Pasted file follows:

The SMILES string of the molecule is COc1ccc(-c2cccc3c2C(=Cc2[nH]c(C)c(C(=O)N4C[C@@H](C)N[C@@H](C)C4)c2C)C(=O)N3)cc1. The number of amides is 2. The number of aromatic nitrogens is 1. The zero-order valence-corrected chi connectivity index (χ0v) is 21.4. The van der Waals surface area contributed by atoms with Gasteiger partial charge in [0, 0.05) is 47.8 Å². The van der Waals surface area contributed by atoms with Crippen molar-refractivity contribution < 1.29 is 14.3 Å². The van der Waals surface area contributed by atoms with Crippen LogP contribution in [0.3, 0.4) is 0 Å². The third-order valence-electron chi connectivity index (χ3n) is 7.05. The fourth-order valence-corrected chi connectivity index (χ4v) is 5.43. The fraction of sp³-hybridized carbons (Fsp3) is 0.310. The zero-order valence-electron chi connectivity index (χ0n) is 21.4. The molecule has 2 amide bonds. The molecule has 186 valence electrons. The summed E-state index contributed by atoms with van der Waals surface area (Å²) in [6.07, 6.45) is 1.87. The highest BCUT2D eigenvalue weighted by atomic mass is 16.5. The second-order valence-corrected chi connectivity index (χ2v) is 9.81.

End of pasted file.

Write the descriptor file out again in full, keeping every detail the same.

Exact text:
The SMILES string of the molecule is COc1ccc(-c2cccc3c2C(=Cc2[nH]c(C)c(C(=O)N4C[C@@H](C)N[C@@H](C)C4)c2C)C(=O)N3)cc1. The number of amides is 2. The number of aromatic nitrogens is 1. The zero-order valence-corrected chi connectivity index (χ0v) is 21.4. The van der Waals surface area contributed by atoms with Gasteiger partial charge in [0, 0.05) is 47.8 Å². The van der Waals surface area contributed by atoms with Crippen molar-refractivity contribution < 1.29 is 14.3 Å². The van der Waals surface area contributed by atoms with Crippen LogP contribution in [0.3, 0.4) is 0 Å². The third-order valence-electron chi connectivity index (χ3n) is 7.05. The fourth-order valence-corrected chi connectivity index (χ4v) is 5.43. The fraction of sp³-hybridized carbons (Fsp3) is 0.310. The zero-order valence-electron chi connectivity index (χ0n) is 21.4. The molecule has 2 amide bonds. The molecule has 186 valence electrons. The summed E-state index contributed by atoms with van der Waals surface area (Å²) in [6.07, 6.45) is 1.87. The highest BCUT2D eigenvalue weighted by atomic mass is 16.5. The second-order valence-corrected chi connectivity index (χ2v) is 9.81.